The sensor configuration depicted in FIG. 2 has the limitation that the substrate must be placed in a fixed location and orientation with respect to the sensors to be read properly. The alternative sensor configuration depicted in FIG. 9 provides a method of partially overcoming these limitations. A sensor configuration 900 comprises a series of angular sensor segments 910, 911, 912, 913, 914, 915. In this exemplary depiction, the sensor segments 910, 911, 912, 913, 914, 915, comprise capacitive sensors that are measured relative to central ground segment 920. In this alternative embodiment, one or more indicia 930, 931, 932, are emplaced on a substrate so as to overlay the angular sensor segments, with the number, size and position of the indicia encoding the numerical value. FIG. 9 shows the substrate oriented such that indicium 930 overlays sensor segment 914, indicium 931 overlays sensor segment 915, and indicium 932 overlays sensor segment 912. If the substrate were rotated 60 degrees to the left, indicium 930 would overlay sensor segment 915, indicium 931 would overlay sensor segment 910, and indicium 932 would overlay sensor segment 913. The relative pattern of values measured in the sensor segments would be the same in these two orientations, and similarly in the other four possible orientations of the substrate with respect to the six sensor segments shown in FIG. 9. In this alternative configuration, the encoded numeric value is determined by analyzing the relative pattern of readings from the multiplicity of sensor segments, taking into account the symmetry of the sensor configuration. With k angular sensor segments, the patterns of number, size and position of indicia could be chosen so as to be unique with respect to the k-fold symmetry of the sensor segments, allowing the substrate to be placed in any of k angular orientations while still yielding a unique decoded value.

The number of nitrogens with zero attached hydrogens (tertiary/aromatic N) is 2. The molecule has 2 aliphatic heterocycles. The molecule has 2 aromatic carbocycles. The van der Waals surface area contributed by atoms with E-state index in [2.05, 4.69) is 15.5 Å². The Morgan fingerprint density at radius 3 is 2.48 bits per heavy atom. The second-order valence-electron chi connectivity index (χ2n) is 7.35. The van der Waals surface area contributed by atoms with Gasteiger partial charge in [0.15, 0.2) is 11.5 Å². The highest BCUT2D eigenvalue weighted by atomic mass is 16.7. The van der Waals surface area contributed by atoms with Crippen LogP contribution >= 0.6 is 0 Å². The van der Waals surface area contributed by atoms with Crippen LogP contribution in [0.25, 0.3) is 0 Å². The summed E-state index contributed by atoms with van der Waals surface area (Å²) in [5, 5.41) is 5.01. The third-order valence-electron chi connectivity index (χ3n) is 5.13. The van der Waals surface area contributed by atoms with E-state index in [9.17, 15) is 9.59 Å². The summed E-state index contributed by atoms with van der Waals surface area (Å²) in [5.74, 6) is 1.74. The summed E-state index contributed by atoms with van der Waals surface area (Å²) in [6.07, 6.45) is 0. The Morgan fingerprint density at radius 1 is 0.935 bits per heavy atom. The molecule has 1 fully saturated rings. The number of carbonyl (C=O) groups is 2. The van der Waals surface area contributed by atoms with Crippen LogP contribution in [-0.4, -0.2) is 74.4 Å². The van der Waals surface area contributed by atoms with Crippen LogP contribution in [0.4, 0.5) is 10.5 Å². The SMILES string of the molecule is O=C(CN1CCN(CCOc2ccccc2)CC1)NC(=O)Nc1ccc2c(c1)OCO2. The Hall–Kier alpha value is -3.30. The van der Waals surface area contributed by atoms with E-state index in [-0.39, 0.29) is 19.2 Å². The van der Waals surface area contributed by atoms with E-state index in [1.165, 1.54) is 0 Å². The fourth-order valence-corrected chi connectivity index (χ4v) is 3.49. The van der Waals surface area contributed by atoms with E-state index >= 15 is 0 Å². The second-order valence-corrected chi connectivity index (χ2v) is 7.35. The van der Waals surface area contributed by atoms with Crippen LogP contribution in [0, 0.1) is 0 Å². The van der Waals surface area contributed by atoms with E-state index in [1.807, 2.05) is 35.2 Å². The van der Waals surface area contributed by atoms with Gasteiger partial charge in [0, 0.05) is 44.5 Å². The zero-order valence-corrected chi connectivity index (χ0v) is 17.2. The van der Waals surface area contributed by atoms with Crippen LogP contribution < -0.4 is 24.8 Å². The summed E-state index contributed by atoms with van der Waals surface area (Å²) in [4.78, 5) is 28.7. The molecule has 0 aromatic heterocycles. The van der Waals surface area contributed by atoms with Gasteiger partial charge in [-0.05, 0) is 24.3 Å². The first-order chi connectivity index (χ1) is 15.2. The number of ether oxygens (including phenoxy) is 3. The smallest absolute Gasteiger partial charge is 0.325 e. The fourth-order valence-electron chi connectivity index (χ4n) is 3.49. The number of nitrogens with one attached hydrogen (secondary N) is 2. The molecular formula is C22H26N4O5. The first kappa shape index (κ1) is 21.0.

It will be apparent to one skilled in the art that the foregoing description of exemplary implementations is intended only to provide examples of the use of the invention, and is not a limitation upon the possible uses of the invention. Other similar embodiments could be designed or modified to utilize the features of this description without departing from the spirit and intention of this invention. Those skilled in the art will recognize that numerous modifications and changes may be made to the preferred embodiment without departing from the scope of the claimed invention. It will, of course, be understood that modifications of the invention, in its various aspects, will be apparent to those skilled in the art, some being apparent only after study, others being matters of routine mechanical, chemical and electronic design. No single feature, function or property of the preferred embodiment is essential. Other embodiments are possible, their specific designs depending upon the particular application. As such, the scope of the invention should not be limited by the particular embodiments herein described but should be defined only by the appended claims and equivalents thereof.

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Classifications
U.S. Classification235/440, 235/441
International ClassificationG06K7/00
Cooperative ClassificationG06K19/067, G06K7/08, G06K1/121
European ClassificationG06K1/12B, G06K19/067, G06K7/08
Legal Events
DateCodeEventDescription
Jul 6, 2012ASAssignment
Free format text: ASSIGNMENT OF ASSIGNORS INTEREST;ASSIGNORS:WALLACE, MICHAEL W;ODOM, PHILIP TREVOR;REEL/FRAME:028500/0888
Effective date: 20120705
Owner name: PURE IMAGINATION, LLC, WASHINGTON